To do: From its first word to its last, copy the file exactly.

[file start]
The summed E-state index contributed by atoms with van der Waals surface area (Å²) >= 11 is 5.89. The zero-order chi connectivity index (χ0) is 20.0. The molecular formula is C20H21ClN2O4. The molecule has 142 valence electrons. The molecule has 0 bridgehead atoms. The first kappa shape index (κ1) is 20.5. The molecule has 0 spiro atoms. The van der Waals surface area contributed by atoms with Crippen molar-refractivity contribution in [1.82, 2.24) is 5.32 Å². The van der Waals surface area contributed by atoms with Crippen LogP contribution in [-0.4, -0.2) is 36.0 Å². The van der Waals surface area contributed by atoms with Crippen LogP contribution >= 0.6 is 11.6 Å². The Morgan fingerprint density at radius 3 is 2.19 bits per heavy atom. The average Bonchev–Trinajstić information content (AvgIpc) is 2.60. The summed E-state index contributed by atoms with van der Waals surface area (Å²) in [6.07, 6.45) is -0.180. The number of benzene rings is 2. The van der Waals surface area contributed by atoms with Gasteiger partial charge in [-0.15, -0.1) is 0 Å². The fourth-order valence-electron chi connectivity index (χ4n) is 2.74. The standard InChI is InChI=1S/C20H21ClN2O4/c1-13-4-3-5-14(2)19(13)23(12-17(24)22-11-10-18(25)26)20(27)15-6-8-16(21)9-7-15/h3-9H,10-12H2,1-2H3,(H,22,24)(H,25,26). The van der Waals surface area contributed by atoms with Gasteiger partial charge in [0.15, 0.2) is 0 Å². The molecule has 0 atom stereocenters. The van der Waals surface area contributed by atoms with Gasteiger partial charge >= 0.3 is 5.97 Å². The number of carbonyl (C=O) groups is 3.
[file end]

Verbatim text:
The summed E-state index contributed by atoms with van der Waals surface area (Å²) >= 11 is 5.89. The zero-order chi connectivity index (χ0) is 20.0. The molecular formula is C20H21ClN2O4. The molecule has 142 valence electrons. The molecule has 0 bridgehead atoms. The first kappa shape index (κ1) is 20.5. The molecule has 0 spiro atoms. The van der Waals surface area contributed by atoms with Crippen molar-refractivity contribution in [1.82, 2.24) is 5.32 Å². The van der Waals surface area contributed by atoms with Crippen LogP contribution in [-0.4, -0.2) is 36.0 Å². The van der Waals surface area contributed by atoms with Crippen LogP contribution >= 0.6 is 11.6 Å². The Morgan fingerprint density at radius 3 is 2.19 bits per heavy atom. The average Bonchev–Trinajstić information content (AvgIpc) is 2.60. The summed E-state index contributed by atoms with van der Waals surface area (Å²) in [6.07, 6.45) is -0.180. The number of benzene rings is 2. The van der Waals surface area contributed by atoms with Gasteiger partial charge in [-0.15, -0.1) is 0 Å². The fourth-order valence-electron chi connectivity index (χ4n) is 2.74. The standard InChI is InChI=1S/C20H21ClN2O4/c1-13-4-3-5-14(2)19(13)23(12-17(24)22-11-10-18(25)26)20(27)15-6-8-16(21)9-7-15/h3-9H,10-12H2,1-2H3,(H,22,24)(H,25,26). The van der Waals surface area contributed by atoms with Gasteiger partial charge in [0.15, 0.2) is 0 Å². The molecule has 0 atom stereocenters. The van der Waals surface area contributed by atoms with Gasteiger partial charge >= 0.3 is 5.97 Å². The number of carbonyl (C=O) groups is 3.